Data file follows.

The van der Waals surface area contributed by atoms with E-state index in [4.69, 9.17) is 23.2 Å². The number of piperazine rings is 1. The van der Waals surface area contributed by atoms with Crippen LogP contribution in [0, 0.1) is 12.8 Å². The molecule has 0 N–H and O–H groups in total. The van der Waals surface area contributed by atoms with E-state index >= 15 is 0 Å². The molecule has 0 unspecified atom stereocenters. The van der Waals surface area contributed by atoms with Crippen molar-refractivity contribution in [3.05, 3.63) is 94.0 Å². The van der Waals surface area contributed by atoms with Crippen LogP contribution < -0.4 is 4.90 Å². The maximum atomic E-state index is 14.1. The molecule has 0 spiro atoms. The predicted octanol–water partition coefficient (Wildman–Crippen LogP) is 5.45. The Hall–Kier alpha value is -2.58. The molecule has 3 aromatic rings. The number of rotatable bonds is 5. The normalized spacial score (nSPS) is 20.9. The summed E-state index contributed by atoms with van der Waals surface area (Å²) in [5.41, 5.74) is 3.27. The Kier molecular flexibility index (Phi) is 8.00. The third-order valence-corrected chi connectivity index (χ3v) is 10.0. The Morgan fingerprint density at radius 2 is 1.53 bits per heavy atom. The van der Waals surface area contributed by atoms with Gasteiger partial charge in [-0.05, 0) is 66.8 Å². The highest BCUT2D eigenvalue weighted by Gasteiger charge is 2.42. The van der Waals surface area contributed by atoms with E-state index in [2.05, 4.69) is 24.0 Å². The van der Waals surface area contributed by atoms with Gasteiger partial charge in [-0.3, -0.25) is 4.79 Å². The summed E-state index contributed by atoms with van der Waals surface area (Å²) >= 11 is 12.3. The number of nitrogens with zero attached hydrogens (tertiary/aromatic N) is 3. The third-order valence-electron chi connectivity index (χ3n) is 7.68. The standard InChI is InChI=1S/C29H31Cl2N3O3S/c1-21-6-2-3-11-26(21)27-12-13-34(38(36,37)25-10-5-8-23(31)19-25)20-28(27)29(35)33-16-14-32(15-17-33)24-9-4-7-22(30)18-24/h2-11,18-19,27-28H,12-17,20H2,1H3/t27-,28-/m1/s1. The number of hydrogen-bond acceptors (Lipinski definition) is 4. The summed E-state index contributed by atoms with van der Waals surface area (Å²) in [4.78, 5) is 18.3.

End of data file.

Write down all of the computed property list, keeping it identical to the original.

The van der Waals surface area contributed by atoms with E-state index in [4.69, 9.17) is 23.2 Å². The number of piperazine rings is 1. The van der Waals surface area contributed by atoms with Crippen LogP contribution in [0, 0.1) is 12.8 Å². The molecule has 0 N–H and O–H groups in total. The van der Waals surface area contributed by atoms with E-state index >= 15 is 0 Å². The molecule has 0 unspecified atom stereocenters. The van der Waals surface area contributed by atoms with Crippen molar-refractivity contribution in [3.05, 3.63) is 94.0 Å². The van der Waals surface area contributed by atoms with Crippen LogP contribution < -0.4 is 4.90 Å². The maximum atomic E-state index is 14.1. The molecule has 0 spiro atoms. The predicted octanol–water partition coefficient (Wildman–Crippen LogP) is 5.45. The Hall–Kier alpha value is -2.58. The molecule has 3 aromatic rings. The number of rotatable bonds is 5. The normalized spacial score (nSPS) is 20.9. The summed E-state index contributed by atoms with van der Waals surface area (Å²) in [5.41, 5.74) is 3.27. The Kier molecular flexibility index (Phi) is 8.00. The third-order valence-corrected chi connectivity index (χ3v) is 10.0. The Morgan fingerprint density at radius 2 is 1.53 bits per heavy atom. The van der Waals surface area contributed by atoms with Gasteiger partial charge in [-0.05, 0) is 66.8 Å². The highest BCUT2D eigenvalue weighted by Gasteiger charge is 2.42. The van der Waals surface area contributed by atoms with E-state index in [2.05, 4.69) is 24.0 Å². The van der Waals surface area contributed by atoms with Gasteiger partial charge in [-0.3, -0.25) is 4.79 Å². The summed E-state index contributed by atoms with van der Waals surface area (Å²) >= 11 is 12.3. The number of nitrogens with zero attached hydrogens (tertiary/aromatic N) is 3. The third-order valence-electron chi connectivity index (χ3n) is 7.68. The standard InChI is InChI=1S/C29H31Cl2N3O3S/c1-21-6-2-3-11-26(21)27-12-13-34(38(36,37)25-10-5-8-23(31)19-25)20-28(27)29(35)33-16-14-32(15-17-33)24-9-4-7-22(30)18-24/h2-11,18-19,27-28H,12-17,20H2,1H3/t27-,28-/m1/s1. The number of hydrogen-bond acceptors (Lipinski definition) is 4. The summed E-state index contributed by atoms with van der Waals surface area (Å²) in [4.78, 5) is 18.3.